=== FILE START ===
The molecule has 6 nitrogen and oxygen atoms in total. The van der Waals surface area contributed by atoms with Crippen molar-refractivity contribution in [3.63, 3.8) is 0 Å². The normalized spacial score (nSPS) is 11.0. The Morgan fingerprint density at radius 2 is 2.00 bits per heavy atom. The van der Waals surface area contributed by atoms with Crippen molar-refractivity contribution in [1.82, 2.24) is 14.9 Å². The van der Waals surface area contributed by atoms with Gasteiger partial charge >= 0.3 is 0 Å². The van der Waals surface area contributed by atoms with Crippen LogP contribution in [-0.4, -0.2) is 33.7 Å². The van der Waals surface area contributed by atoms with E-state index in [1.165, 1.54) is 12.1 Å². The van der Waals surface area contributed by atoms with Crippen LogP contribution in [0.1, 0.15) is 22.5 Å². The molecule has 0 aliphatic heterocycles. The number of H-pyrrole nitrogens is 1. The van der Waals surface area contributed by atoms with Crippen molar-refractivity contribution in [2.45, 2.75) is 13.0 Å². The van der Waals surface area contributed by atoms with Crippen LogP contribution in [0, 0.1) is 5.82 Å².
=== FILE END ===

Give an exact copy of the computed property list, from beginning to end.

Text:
The molecule has 6 nitrogen and oxygen atoms in total. The van der Waals surface area contributed by atoms with Crippen molar-refractivity contribution in [3.63, 3.8) is 0 Å². The normalized spacial score (nSPS) is 11.0. The Morgan fingerprint density at radius 2 is 2.00 bits per heavy atom. The van der Waals surface area contributed by atoms with Crippen molar-refractivity contribution in [1.82, 2.24) is 14.9 Å². The van der Waals surface area contributed by atoms with Gasteiger partial charge >= 0.3 is 0 Å². The van der Waals surface area contributed by atoms with Crippen LogP contribution in [-0.4, -0.2) is 33.7 Å². The van der Waals surface area contributed by atoms with E-state index in [1.165, 1.54) is 12.1 Å². The van der Waals surface area contributed by atoms with Crippen LogP contribution in [0.1, 0.15) is 22.5 Å². The molecule has 0 aliphatic heterocycles. The number of H-pyrrole nitrogens is 1. The van der Waals surface area contributed by atoms with Crippen molar-refractivity contribution in [2.45, 2.75) is 13.0 Å². The van der Waals surface area contributed by atoms with Crippen LogP contribution in [0, 0.1) is 5.82 Å².